As a mom and a runner, it’s been a pipe-dream to experience a race with my children. The aim is to teach them to understand the importance of training, having fun and not fixate on winning. It’s also about living in the moment as you step up to the start line, and feeling the exhilaration at the finish line.
Nevertheless, I questioned my decision to register my oldest child on the morning of the Scotiabank Toronto Waterfront Marathon. “How can I race, the sun isn’t even up yet?”, was Jack’s response as I woke him up at 5am. Thankfully the preparation for the race started the evening before, because getting out the door felt rushed as we left to make the 6:45am baggage drop time slot. The knot in my stomach intensified as we stepped off the shuttle bus at the 5K start and he repeated his desire to NOT RACE. It was dark, cold and the crowd was growing bigger as participants disembarked from buses and descended upon Ontario Place.
I hadn’t counted on the start line being situated so far from the Enercare Centre. The temperature was 1C and the plan was to wait indoors until closer to the start. It was 75 minutes before the start time and I knew this skinny kid, with seemingly next-to-zero body fat wasn’t going to last the wait in the cold. Thankfully a Canada Running Series employee directed us to the Ontario Place indoor pedestrian bridge for us to wait until the start of the race. It was a popular wait location to watch the sun rise in the horizon and the warm-up lead by the Jock Yoga crew.
At 10 minutes to start, we made our way to the start line, along the way, we saw announcer and race fixture Too Tall Tony for a pre-race high-5. At this point it dawned on Jack that he won’t be running with only kids his age like he did in cross-country or the kids race on Toronto Centre Island, but a mixture of kids and adults. It was the largest race, to date, that he would participate in, and he seemed to have mixed feelings about it.
We started in the purple corral for runners aiming for sub-30 minutes. Two club members from Longboat Roadrunners were in the same corral and we chatted to past the time. We listened for the countdown and then the horn went off. Shortly after the start I removed my jacket. I asked Jack if he wanted to also remove his jacket, and he promptly said, “No, I’m still cold.” I looked at my watch at the first kilometre, it said, “5:31/K,” and he seemed pretty comfortable with the pace. Coming up to Bathurst Street you could hear the voices of the volunteers offering Gatorade and water at the hydration station, this was the 2K mark and our pace was, 5:26/K. Jack didn’t need his inhaler that morning and it was still cold at the start, but he wasn’t breathing hard and declined any form of hydration.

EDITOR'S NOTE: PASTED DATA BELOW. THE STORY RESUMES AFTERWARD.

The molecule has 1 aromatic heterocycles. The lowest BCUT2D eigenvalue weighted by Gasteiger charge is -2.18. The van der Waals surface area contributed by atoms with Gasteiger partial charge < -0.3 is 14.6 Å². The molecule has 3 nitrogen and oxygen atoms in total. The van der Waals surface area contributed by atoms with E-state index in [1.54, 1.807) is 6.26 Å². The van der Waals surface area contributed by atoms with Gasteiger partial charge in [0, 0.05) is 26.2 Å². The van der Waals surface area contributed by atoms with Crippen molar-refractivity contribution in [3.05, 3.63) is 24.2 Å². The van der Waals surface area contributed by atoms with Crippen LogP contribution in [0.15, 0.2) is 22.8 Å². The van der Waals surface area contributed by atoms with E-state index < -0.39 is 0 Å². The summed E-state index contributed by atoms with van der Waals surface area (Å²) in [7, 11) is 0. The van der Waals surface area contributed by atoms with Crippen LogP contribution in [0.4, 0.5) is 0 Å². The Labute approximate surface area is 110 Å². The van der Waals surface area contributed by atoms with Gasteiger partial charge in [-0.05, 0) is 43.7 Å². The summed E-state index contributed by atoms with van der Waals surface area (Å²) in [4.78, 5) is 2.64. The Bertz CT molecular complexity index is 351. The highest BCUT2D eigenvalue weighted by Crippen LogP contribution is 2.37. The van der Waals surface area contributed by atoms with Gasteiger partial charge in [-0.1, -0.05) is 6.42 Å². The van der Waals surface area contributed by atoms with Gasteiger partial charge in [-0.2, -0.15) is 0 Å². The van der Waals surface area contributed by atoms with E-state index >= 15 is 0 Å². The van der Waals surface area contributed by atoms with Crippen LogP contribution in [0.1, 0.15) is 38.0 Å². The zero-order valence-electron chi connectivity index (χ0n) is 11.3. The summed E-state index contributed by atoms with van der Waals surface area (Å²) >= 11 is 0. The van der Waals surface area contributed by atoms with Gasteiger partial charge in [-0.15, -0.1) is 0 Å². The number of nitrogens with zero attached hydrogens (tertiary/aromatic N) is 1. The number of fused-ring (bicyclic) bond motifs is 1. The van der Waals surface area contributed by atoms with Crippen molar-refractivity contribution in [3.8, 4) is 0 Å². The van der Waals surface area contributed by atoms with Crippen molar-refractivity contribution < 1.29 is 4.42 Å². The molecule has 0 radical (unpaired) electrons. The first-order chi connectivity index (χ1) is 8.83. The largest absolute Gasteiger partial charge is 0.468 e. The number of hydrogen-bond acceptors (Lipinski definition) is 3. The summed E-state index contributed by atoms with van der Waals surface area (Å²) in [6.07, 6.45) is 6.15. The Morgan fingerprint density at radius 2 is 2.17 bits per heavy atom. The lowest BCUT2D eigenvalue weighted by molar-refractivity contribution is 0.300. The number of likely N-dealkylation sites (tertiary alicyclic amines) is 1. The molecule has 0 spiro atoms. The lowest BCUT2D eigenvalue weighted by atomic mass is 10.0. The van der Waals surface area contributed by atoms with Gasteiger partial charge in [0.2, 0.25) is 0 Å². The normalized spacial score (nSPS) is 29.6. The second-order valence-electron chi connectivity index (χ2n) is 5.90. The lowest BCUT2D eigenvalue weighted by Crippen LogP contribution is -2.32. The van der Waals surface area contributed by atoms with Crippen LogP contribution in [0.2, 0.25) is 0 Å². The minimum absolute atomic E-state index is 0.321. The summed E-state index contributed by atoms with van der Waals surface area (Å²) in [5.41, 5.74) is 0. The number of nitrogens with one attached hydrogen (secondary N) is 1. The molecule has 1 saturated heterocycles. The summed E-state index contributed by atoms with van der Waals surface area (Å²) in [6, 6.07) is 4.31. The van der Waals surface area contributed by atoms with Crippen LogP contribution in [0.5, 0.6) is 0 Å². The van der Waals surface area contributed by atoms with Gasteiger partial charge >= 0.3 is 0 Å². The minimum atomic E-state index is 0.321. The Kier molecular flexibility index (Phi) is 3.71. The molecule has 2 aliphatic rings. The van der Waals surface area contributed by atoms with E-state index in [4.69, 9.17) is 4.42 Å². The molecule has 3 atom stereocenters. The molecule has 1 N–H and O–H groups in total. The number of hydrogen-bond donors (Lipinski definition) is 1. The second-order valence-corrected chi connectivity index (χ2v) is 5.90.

As we came up to the Roger’s Centre, crossing on the ramp, I told Jack to look left as it was the area close to “daddy’s work.” At 3K, our pace was 5:45/K. Along the stretch of Lakeshore Boulevard underneath the Gardiner Expressway, two red arches emerged into sight. It was the ‘fork in the road’ for the half-marathon/5K runners and the full marathon runners to split. Jack asked if that was the finish and looked deflated when I told him no. At this point he started having difficulty. We had trained for this distance leading up to the race as a family and, on occasion, would stop to wait for his brother two years his junior. Perhaps he didn’t anticipate the ‘no-stopping’ aspect of the 5K race. Nor did he have his friends to run with on this course as he did during cross-country practice. Now a scowl appeared on his face. I asked about any discomfort, and it seemed like he could not articulate the issue. I slowed the pace but didn’t stop, thinking he needed to catch his breath in order to speak. I told him we had less than 2 kilometres to go until the finish. Anticipating he might be too hot, I told him to unzip his jacket, but he still refused to depart with it. We hit the 4K mark at 6:20/K.
I gulped, and thought we went out too fast and I should have ran slower for the first few kilometres
North on Bay Street we went, and as we exited the tunnel, I saw him wipe away a tear, and at this point a lump in my throat got bigger. I asked him if he wanted to stop. He retorted, “No,” without looking at me in the face. ‘Ok, let’s go’, was my reaction, and I held out my hand, which he took and we ran hand-in-hand. We continued, and here the spectator support started to get thick. That’s when Jack noticed, “Is that the clock tower you meant?” Prior to the race I had reviewed the route with Jack and pointed out landmarks that would be along the course. I answered, “Yes, when we get to the tower, you will see the finish line and you can just go!” He let go of my hand and pushed. Then he recognized the flying feather on the back of a shirt and said, “That’s your friend mummy, let’s catch up to her!” Surprised by the sudden change in mood, we surged and caught up to ‘mummy’s friend.’ I offered words of encouragement to her, before pushing onward and forward. We came up to Queen Street and I pointed to the left, “There is the finish line…” and as the words left my mouth, Jack bolted, weaving his way through the crowd as little agile bodies can do with such ease.
There was so much excitement at the finish line, people were cheering, cowbells ringing, and Jack’s name was announced as he crossed the line with a time of 28:52. Then he got a high-5 from a finish line volunteer, and as I directed him towards the medals, he exclaimed, “We get a medal?!” Jack rode the post-race euphoria as he received his food kit, got his photo taken at the Endurance Tap booth, then got to tell his brother, family and friends, “We got to run on the road!” Lesson learned, despite the parental angst and with a bit of tough love, my child experienced that running can be hard, but if you just keep at it, there are rewards that are relevant to their own head space.